Apart from all the little features it’s swiping from Android (finally, widgets, custom keyboards, and cross-app sharing APIs!), the new iPhone OS 8 includes one little feature that Mark Coker of Smashwords believes will be a “game changer.” For the first time, iBooks will be bundled directly [...]

David Gaughran: ‘Don’t believe the spin’ in Amazon vs. Hachette affair

By Chris Meadows
May 26, 2014 // 6 Comments

David Gaughran has a great blog post looking at the Amazon/Hachette affair in a less “poor little Hachette” light. It’s good to see this piece join this other blog piece and this Forbes story pointing out that there’s another side to the matter than the one Hachette’s partisans are [...]

Steve Jobs may have escaped criminal charges due to ‘reality distortion field’

By Chris Meadows
May 3, 2014 // 4 Comments

Why didn’t Apple executives (or, for that matter, the publishers) face criminal charges in the antitrust lawsuit stemming from agency pricing? Until now, the theory I had heard was that it was because none of the actions the publishers or Apple had taken was illegal by itself—there were no [...]

Judge Cote certifies consumer suits for class action in Apple antitrust case

By Chris Meadows
March 29, 2014 // 0 Comments

Calling it a “paradigmatic antitrust class action,” Judge Denise Cote has granted class-action certification to the consumers whose suit against Apple makes up one third of the intricate bundle of cases she is presiding over in the Apple antitrust trial. (The other two thirds are, of course, [...]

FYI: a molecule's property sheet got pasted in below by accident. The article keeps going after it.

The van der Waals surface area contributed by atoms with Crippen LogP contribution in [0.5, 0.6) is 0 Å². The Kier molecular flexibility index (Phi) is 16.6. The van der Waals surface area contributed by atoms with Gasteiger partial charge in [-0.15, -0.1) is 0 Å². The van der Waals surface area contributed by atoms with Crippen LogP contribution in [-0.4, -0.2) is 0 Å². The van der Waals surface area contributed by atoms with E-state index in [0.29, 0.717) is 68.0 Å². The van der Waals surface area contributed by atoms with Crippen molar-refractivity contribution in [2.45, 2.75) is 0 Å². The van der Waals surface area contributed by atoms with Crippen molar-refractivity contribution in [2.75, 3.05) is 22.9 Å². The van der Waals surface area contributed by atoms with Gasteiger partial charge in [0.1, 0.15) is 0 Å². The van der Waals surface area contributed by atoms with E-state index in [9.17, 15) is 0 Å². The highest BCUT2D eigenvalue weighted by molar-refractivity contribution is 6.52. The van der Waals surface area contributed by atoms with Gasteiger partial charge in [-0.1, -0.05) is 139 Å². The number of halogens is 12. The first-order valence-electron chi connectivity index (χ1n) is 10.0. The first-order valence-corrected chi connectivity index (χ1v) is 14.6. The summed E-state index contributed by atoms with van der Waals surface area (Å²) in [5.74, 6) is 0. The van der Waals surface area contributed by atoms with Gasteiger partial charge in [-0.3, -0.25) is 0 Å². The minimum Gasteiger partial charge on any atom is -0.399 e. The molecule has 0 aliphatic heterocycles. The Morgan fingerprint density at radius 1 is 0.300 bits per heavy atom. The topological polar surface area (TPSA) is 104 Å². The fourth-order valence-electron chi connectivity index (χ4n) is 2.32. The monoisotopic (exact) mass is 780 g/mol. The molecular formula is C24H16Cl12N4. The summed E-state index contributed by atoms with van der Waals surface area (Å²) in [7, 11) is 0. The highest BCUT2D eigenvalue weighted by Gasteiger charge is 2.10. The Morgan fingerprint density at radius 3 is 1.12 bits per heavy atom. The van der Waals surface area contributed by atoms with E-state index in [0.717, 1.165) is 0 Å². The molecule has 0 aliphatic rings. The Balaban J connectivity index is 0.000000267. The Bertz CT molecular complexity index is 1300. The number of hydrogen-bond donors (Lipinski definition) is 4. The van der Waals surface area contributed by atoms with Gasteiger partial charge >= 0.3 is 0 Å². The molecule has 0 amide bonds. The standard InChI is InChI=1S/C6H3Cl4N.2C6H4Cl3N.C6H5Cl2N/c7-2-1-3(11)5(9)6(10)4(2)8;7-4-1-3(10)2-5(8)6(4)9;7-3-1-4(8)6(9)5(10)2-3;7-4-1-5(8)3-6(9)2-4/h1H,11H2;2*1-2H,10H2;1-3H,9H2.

Wylie versus Amazon: Idiotic jibes about idiocy

By Paul St John Mackintosh
March 19, 2014 // 5 Comments

Long on invective, short on logic. That’s how you want your book trade jackals to be, it seems. Especially when they make “millions off highbrow.” Highbrow, eh: whoo, classy. Well, Andrew Wylie‘s brow certainly looks pretty high in the photo from Frankfurter Allgemeine [...]

Apple anti-trust plaintiffs want summary judgment on damages, trial to stay where it is

By Chris Meadows
March 10, 2014 // 1 Comment

Andrew Albanese at Publishers Weekly has details on the plaintiffs’ latest filings in the Apple anti-trust case. In brief, the attorneys argue that Judge Cote has enough evidence to decide on Apple’s damages in summary judgment, without needing a trial. It’s already a well-established fact [...]

New developments in Apple anti-trust trial: Apple accuses Judge Cote of bias; economists file amicus brief

By Chris Meadows
March 6, 2014 // 0 Comments

Here’s a twofer of Apple anti-trust suit stories. First, from Andrew Albanese at Publishers Weekly comes the news that a February 21 Apple filing opposing summary judgment in the damages phase has been made public, and it’s pretty clear the gloves are off. Apple is outright accusing Judge Cote [...]

Apple files opening brief in e-book anti-trust trial appeal

By Chris Meadows
February 26, 2014 // 1 Comment

Ars Technica reports that Apple has filed a 75-page opening brief in its appeal of Judge Cote’s decision finding it guilty of engaging in a conspiracy with the publishers to help raise prices. The Ars article has a reasonable summary of Apple’s arguments. Fundamentally, many of them are the [...]